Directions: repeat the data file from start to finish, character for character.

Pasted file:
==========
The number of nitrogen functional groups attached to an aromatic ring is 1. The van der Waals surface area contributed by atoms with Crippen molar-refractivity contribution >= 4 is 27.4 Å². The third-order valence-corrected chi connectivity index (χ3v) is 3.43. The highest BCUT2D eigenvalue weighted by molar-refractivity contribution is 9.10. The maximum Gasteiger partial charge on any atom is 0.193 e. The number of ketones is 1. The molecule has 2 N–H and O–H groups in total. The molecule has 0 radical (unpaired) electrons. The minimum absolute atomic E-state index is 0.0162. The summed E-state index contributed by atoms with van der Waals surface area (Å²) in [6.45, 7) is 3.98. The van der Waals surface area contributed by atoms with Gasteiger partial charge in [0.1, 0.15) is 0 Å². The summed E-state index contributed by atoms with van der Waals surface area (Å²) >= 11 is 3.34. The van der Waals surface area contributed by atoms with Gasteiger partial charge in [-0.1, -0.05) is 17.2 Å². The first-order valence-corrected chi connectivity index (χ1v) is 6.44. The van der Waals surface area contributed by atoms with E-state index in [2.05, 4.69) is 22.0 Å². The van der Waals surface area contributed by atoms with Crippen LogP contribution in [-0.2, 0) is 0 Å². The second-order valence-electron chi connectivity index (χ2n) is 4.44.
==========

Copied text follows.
The number of nitrogen functional groups attached to an aromatic ring is 1. The van der Waals surface area contributed by atoms with Crippen molar-refractivity contribution >= 4 is 27.4 Å². The third-order valence-corrected chi connectivity index (χ3v) is 3.43. The highest BCUT2D eigenvalue weighted by molar-refractivity contribution is 9.10. The maximum Gasteiger partial charge on any atom is 0.193 e. The number of ketones is 1. The molecule has 2 N–H and O–H groups in total. The molecule has 0 radical (unpaired) electrons. The minimum absolute atomic E-state index is 0.0162. The summed E-state index contributed by atoms with van der Waals surface area (Å²) in [6.45, 7) is 3.98. The van der Waals surface area contributed by atoms with Gasteiger partial charge in [0.1, 0.15) is 0 Å². The summed E-state index contributed by atoms with van der Waals surface area (Å²) >= 11 is 3.34. The van der Waals surface area contributed by atoms with Gasteiger partial charge in [-0.1, -0.05) is 17.2 Å². The first-order valence-corrected chi connectivity index (χ1v) is 6.44. The van der Waals surface area contributed by atoms with E-state index in [2.05, 4.69) is 22.0 Å². The van der Waals surface area contributed by atoms with Crippen LogP contribution in [-0.2, 0) is 0 Å². The second-order valence-electron chi connectivity index (χ2n) is 4.44.